To drive the point home, Justice Tariq referred to the recent de-seating of a PML-N MNA Iftikhar Cheema, who was punished for not sharing details of a joint account with his wife.
This seems more plausible when the assertions of those who think the case against the entire family is an open and shut case are closely studied.
Take for instance, the PPP opposition leader in the Senate, Aitzaz Ahsan.
According to him, it’s a no-brainer: the children of the prime minister have accepted ownership of the companies set up in the British Virgin Islands, a well-known tax haven.
“Internationally, the basic purpose of setting up offshore companies is to hide sources of income, their beneficiaries and avoid tax, which was clearly the intent of the prime minister and his two sons,” he said during a recent joint sitting of the parliament.
He was of the opinion that there is no need for a judicial commission, and following in the footsteps of his British counterpart, Prime Minister Nawaz Sharif only had to present his tax details, how much wealth he owned or inherited from his late father, which he transferred to his sons.
It is noteworthy that the Panama leaks also implicated the father of British PM David Cameron due to which the British leader continues to face criticism for financially benefiting from his late father’s offshore company. He also had to make his tax details public.
There is no doubt that offshore companies do raise eyebrows around the world because it leads to questions about tax avoidance or even the sources through which the money was accumulated. However, questions do not necessarily mean proof of an illegal act or guilt.
When asked what made offshore companies a ‘bad thing’ when their running was an accepted practice in the international corporate world, Ahmer Bilal Soofi, an international law expert, said, “Often they (offshore companies) are used to launder the proceeds of crime.”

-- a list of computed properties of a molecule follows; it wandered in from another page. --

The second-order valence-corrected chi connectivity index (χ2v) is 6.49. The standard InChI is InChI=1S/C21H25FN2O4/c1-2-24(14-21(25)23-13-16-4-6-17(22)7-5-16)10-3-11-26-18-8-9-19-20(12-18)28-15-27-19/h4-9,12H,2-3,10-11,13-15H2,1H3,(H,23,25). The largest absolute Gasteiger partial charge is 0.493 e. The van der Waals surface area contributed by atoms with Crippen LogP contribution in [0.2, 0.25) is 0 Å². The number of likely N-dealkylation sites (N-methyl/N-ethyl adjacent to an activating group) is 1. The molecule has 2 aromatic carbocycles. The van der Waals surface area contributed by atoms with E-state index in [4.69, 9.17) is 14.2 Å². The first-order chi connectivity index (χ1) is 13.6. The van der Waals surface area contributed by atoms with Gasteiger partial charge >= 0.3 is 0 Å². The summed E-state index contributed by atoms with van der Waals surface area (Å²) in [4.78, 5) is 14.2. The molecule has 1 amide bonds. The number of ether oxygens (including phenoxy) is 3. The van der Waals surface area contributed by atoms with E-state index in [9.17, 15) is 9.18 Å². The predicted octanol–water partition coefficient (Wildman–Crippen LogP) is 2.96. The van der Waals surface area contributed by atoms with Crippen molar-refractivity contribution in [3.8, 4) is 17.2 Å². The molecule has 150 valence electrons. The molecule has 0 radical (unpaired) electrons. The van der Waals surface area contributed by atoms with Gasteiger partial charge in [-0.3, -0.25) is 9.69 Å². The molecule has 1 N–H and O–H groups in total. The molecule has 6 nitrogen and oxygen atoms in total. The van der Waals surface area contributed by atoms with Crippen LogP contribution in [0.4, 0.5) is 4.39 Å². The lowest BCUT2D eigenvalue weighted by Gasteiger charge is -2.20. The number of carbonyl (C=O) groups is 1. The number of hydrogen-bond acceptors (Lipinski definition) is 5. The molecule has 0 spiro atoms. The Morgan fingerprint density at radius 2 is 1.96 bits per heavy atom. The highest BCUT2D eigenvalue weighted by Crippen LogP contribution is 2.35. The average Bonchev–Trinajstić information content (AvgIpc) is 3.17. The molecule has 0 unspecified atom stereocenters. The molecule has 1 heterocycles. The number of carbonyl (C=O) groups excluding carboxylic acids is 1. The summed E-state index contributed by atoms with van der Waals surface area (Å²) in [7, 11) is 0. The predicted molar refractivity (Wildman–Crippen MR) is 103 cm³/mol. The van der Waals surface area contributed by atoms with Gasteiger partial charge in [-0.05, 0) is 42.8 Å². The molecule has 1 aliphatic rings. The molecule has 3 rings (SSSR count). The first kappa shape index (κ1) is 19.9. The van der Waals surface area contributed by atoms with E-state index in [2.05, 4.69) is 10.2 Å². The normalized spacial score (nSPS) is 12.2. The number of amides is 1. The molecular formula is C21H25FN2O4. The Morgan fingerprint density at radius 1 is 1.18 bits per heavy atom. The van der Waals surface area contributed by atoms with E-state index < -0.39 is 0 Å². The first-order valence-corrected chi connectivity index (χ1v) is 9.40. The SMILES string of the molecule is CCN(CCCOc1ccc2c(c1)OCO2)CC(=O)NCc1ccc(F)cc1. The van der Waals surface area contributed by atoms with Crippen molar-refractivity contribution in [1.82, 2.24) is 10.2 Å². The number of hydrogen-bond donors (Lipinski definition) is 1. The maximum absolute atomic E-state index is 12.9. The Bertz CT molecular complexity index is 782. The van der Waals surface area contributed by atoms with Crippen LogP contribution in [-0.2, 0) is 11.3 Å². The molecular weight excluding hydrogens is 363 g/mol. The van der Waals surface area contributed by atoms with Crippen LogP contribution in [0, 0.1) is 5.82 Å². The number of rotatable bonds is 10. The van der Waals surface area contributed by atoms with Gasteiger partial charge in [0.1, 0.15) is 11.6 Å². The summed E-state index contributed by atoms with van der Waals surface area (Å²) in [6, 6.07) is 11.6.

Once again, Soofi’s answer shows that such accounts tend to point to what at best can be described as ‘circumstantial evidence’ of some wrongdoing, but they are not in themselves hard evidence of any illegality.
Investigative agencies will have to prove that the money used to set up these companies was earned illegally to implicate PM Sharif. And this is hardly something Pakistani agencies are adept at.
This is why the government will most probably agree to a commission to look into the issue. Well-known Supreme Court lawyer Asma Jahangir said there was also the issue of jurisdiction, which would make the proposed investigations a difficult task for a local commission.
Planning Commission minister Ahsan Iqbal told Dawn, “I don’t see anything new in the Panama leaks, except PTI chairman Imran Khan’s excitement, who wants to use them against the government.”
For PM Sharif, in other words, this is merely a political issue that will tarnish his image as a clean politician and strengthen the perception that the Sharif family uses its political clout to build its business fortunes. And this is where Imran Khan can and will use the issue to hit out at the PML-N.
As a Supreme Court lawyer points out, “The issue is not of incriminating evidence against the Sharifs, but, how Imran Khan is going to use it in his favour.”
Published in Dawn, April 21st, 2016